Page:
• All images are now uniquely named and stored in report-name-based subfolders if “added to report” has been selected, or in the internal folder otherwise. This guarantees the correct images will always be displayed and that saved HTML reports will work.
  • The page break in independent t-test output has been repositioned to below the histograms.
  • Changing to raw data display, and then changing table source, no longer prevents the example table from displaying.
  • Internal footnotes in expanded output now work for Windows users.

0.9.1 has first of new wave of support charts

Sunday, January 17th, 2010

0.9.1 is out and there have been a lot of improvements this time:

  • All output now displays inside design dialogs. In the case of report tables, there is an option to expand output. This is especially important for displaying larger report tables on netbooks.
  • Independent t-test output now includes two histograms with superimposed normal distribution curves.  It also shows kurtosis, skew, and an omnibus measure of normality for each sample as well as the O’Brien homogeneity of variance test. Explanatory footnotes have been added to the output e.g. explaining the p value or what kurtosis means.
    Independent t-test support graphics

    Independent t-test support graphics

  • Guidance given on need to assess normality of each sample when more than one (part of test selection process).
  • Hovering over cells in the data entry/editing grid displays appropriate value labels. E.g. hovering over 1 in a gender field may show the tooltip “Male” (if that label has been set up by the user)
  • Can update variable details from within data editing/entry grid by right clicking on column labels. This ability is signalled by tooltips.
  • Date format (e.g. US) is now automatically extracted from the operating system rather than requiring user preferences. Preferences now sets reporting explanation level (still not operational).

There have also been a few bug fixes:

  • Fixed bug in independent t-test where the std dev displayed for sample b was actually that of sample a.
  • Now copes with filter on a string variable when creating divider.
  • Fixed loss-of-focus bug in Windows when typing titles and subtitles after having clicked html widget.

0.9.0 can examine normality of variables when selecting main test to use

Monday, January 4th, 2010

The 0.9 series has finally begun! The main emphasis of this series is to enhance the learn-as-you-go goal of SOFA Statistics. For example, when choosing a statistical test it is important to know if the data is normally distributed or not. You can do this at the point where you’re choosing your test:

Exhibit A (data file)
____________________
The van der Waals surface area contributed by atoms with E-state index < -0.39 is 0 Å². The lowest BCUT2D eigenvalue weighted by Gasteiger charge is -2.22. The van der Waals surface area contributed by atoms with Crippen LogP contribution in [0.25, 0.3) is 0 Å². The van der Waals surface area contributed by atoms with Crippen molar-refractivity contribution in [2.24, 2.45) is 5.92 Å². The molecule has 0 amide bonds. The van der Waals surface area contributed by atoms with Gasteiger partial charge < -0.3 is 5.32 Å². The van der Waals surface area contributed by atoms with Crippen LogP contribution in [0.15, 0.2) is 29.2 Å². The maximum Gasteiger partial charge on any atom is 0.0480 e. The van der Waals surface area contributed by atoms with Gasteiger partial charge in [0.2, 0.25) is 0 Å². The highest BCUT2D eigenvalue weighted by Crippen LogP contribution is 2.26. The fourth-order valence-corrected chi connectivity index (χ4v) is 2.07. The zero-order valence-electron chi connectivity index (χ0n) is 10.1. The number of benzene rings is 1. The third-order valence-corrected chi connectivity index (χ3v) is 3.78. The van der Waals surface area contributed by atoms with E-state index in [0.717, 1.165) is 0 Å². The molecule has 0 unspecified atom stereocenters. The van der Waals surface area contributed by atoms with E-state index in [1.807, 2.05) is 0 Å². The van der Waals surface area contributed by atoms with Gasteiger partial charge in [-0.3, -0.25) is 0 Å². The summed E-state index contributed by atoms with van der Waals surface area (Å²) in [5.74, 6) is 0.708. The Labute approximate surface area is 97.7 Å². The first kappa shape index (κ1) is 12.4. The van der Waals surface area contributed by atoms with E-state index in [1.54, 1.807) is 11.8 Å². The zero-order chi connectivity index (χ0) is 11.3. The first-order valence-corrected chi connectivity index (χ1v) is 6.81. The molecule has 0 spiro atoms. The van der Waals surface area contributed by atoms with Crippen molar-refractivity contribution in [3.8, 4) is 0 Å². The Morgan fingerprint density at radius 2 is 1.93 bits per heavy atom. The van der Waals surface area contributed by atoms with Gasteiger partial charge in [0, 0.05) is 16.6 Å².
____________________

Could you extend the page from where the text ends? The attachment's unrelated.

Graph to help determine normality

Graph to help determine normality

Here is the list of new features added in 0.9.0:

  • When selecting a statistical test to use, users can examine the normality of a variable visually and with a test of kurtosis and skew.  The thumbnail can be expanded into a more detailed histogram.
  • When opening the project selection dialog it defaults to the version last selected during session.
  • Opening the data selection dialog uses the last database and table selected during session.
  • Information on filter used also displayed in immediate output.
  • The values displayed in tests like the ANOVA take any filtering into account.
  • When exporting script, user reminded where it is being appended.
  • When editing variable details, user is reminded where the changes are being saved.
  • Useful message to user if using deprecated project file format.

Bug fix:

  • Fixed simple naming bug which prevented independent t-test and mann-whitney from running.

This is the first release with Matplotlib (scientific graphing) included and the 0.9 series of releases should include lots more graphing and internal documentation to a) help users choose the correct test and b) confirm that they made the right choice.

NB The current plan is to use RaphaelJS for the output charting, not Matplotlib.  Matplotlib graphics will be restricted to a support role, albeit a very important one.  This decision is consistent with the “beautiful output” goal of SOFA Statistics.  RaphaelJS is still maturing as a library, so it may be a while till conventional output graphing is part of SOFA Statistics.  But most of the foundations are in place.